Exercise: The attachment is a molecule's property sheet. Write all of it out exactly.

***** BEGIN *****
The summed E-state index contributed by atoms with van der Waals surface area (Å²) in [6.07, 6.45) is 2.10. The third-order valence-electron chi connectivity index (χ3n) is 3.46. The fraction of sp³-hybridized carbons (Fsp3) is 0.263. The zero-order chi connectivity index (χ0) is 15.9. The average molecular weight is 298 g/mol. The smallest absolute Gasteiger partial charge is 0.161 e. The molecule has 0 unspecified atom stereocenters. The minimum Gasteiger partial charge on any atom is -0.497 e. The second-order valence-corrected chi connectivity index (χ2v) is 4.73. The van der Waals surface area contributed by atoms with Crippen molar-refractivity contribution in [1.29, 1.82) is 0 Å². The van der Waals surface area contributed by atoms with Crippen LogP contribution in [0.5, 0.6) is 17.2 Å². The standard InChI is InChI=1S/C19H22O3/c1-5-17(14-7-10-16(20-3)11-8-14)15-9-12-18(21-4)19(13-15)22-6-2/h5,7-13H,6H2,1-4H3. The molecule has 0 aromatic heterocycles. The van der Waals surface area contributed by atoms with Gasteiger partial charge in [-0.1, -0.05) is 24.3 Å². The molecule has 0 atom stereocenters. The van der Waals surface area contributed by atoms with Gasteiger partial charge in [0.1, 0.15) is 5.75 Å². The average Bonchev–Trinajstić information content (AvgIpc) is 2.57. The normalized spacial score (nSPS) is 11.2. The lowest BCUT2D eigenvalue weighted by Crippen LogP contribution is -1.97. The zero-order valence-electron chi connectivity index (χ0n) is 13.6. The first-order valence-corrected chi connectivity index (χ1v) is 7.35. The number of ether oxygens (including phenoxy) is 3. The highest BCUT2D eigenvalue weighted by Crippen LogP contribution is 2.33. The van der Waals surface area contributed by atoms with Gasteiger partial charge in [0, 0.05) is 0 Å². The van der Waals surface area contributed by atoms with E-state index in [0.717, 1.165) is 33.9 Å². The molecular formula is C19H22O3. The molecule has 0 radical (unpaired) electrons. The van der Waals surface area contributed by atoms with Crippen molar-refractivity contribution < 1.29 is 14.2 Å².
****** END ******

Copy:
The summed E-state index contributed by atoms with van der Waals surface area (Å²) in [6.07, 6.45) is 2.10. The third-order valence-electron chi connectivity index (χ3n) is 3.46. The fraction of sp³-hybridized carbons (Fsp3) is 0.263. The zero-order chi connectivity index (χ0) is 15.9. The average molecular weight is 298 g/mol. The smallest absolute Gasteiger partial charge is 0.161 e. The molecule has 0 unspecified atom stereocenters. The minimum Gasteiger partial charge on any atom is -0.497 e. The second-order valence-corrected chi connectivity index (χ2v) is 4.73. The van der Waals surface area contributed by atoms with Crippen molar-refractivity contribution in [1.29, 1.82) is 0 Å². The van der Waals surface area contributed by atoms with Crippen LogP contribution in [0.5, 0.6) is 17.2 Å². The standard InChI is InChI=1S/C19H22O3/c1-5-17(14-7-10-16(20-3)11-8-14)15-9-12-18(21-4)19(13-15)22-6-2/h5,7-13H,6H2,1-4H3. The molecule has 0 aromatic heterocycles. The van der Waals surface area contributed by atoms with Gasteiger partial charge in [-0.1, -0.05) is 24.3 Å². The molecule has 0 atom stereocenters. The van der Waals surface area contributed by atoms with Gasteiger partial charge in [0.1, 0.15) is 5.75 Å². The average Bonchev–Trinajstić information content (AvgIpc) is 2.57. The normalized spacial score (nSPS) is 11.2. The lowest BCUT2D eigenvalue weighted by Crippen LogP contribution is -1.97. The zero-order valence-electron chi connectivity index (χ0n) is 13.6. The first-order valence-corrected chi connectivity index (χ1v) is 7.35. The number of ether oxygens (including phenoxy) is 3. The highest BCUT2D eigenvalue weighted by Crippen LogP contribution is 2.33. The van der Waals surface area contributed by atoms with Gasteiger partial charge in [0, 0.05) is 0 Å². The van der Waals surface area contributed by atoms with E-state index in [0.717, 1.165) is 33.9 Å². The molecular formula is C19H22O3. The molecule has 0 radical (unpaired) electrons. The van der Waals surface area contributed by atoms with Crippen molar-refractivity contribution < 1.29 is 14.2 Å².